The first reason the long term bond market might be in trouble is because prices are being inflated.  With concerns in the overall health of the global economy, the burst of a housing bubble which led to a financial crisis and unemployment levels remaining at stubbornly high levels, numerous investors are shunning risk and turning to long-term bonds.  In fact, over the last year, net inflows into fixed income investment tools have outpaced net inflow into equities by nearly tenfold.  According to the Investment Company Institute, bond funds witnessed $375 billion of inflows in 2009 and the trend is continuing in 2010, with an estimated $380 billion to pour into bond funds.  This in turn, has pushed long-term bond prices up.

A second factor that could be detrimental to long-term bonds is the likely rise in interest rates in coming years.  Granted, economic slack, low inflation levels and stable inflation expectations will likely enable the Federal Reserve to maintain its target rate at record low levels through 2010 and even into 2011, the Fed will eventually have to tighten rates to reduce its balance sheet and normalize its engagement with financial markets.  This will make bond trading less attractive and will likely hinder bond values. Read More…

ETFs For Currency Debasement

By Kevin Grewal

As developing nations around the world have turned to government funded stimulus packages to ignite their economies, a nation’s debt and currency debasement should be of much concern.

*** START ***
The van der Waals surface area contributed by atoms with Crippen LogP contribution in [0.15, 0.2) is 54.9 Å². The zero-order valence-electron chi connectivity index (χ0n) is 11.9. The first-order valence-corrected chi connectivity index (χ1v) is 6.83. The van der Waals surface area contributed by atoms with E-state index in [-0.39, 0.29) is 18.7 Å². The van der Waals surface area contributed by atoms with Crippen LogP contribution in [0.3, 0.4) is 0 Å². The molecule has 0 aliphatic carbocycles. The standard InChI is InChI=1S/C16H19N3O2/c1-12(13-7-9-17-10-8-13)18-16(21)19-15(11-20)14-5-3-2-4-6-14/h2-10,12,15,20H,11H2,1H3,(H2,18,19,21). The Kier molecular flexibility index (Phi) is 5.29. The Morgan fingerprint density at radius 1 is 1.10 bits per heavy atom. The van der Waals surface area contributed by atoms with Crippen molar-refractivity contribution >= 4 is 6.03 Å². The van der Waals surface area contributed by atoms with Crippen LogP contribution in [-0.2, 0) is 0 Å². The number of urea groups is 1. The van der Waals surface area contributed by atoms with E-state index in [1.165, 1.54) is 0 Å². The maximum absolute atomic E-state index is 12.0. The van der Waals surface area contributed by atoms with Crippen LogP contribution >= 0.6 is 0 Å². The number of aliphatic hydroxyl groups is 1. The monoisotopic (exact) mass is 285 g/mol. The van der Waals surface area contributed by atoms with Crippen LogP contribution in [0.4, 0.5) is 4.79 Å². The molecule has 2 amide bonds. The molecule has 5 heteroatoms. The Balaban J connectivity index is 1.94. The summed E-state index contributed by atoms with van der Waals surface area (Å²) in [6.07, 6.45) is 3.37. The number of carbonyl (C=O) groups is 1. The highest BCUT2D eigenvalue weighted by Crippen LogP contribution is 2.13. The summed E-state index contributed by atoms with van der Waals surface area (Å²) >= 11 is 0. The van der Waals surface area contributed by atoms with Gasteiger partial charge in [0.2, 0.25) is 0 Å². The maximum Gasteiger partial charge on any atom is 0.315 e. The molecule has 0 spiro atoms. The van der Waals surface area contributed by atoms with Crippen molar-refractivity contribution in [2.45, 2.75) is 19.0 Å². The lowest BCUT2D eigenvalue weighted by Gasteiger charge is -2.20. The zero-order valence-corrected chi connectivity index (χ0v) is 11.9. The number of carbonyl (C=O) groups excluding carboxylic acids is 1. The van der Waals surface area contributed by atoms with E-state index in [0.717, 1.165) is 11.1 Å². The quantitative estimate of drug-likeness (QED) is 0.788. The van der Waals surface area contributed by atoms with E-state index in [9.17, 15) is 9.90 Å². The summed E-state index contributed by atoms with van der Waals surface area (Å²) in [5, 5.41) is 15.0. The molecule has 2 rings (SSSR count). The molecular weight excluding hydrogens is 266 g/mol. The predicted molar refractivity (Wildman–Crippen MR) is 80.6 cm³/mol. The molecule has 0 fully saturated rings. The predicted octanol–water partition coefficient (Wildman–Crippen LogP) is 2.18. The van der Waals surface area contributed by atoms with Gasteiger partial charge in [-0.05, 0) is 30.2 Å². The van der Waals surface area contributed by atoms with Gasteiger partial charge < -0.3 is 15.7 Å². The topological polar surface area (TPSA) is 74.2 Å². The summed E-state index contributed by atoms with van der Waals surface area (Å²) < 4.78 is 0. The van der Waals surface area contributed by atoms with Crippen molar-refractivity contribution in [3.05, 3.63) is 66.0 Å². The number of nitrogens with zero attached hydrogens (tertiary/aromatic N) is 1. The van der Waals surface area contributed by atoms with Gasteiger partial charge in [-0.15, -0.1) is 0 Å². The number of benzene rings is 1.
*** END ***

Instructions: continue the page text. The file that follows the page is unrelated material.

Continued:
Most recently, a study indicated that the U.S. national debt has ballooned nearly 12 fold over the last 30 years.  Additionally, over this same time span the ratio of debt to GDP has gone from nearly one-third to 85%.  During this time of exploded debt, GDP has only expanded 5.3 times, indicating that debt is growing at twice as fast as the U.S. economy.  Similar trends have been seen in Europe, in particularly Greece, Spain and Portugal.

Some concerns of this exponential growth in debt include hyperinflation, as a result of printing more currency, a decline in the value of a nation’s currency, better known as currency debasement, and increased costs of borrowing, which make it difficult to chip away at deficits.

Some experts suggest that this trend in the developing world, in particularly the United States, is likely to continue as nations have become accustomed to borrowing extraordinary amounts of money and printing extra currency to stay afloat.  If this is the case, than inflation will be inevitable and currency values will diminish. 

Some possible ways to protect against currency debasement and increases in inflation include the following: Read More…

3 ETFs To Fight Inflation

By Kevin Grewal

Despite a slower than expected GDP reading, there are still signs that an accelerated economic recovery will emerge, having many investors betting that inflation will soon loom.

According to Merrill Lynch & Co.’s Treasury Master Index, Treasuries are expected to have their first down year in a decade, which is an indicator that investors are expecting prices to rise. This is the complete opposite of what was witnessed during the most recent financial meltdown when Treasuries gained an average of 14% and investors anticipated prices to decline. Read More…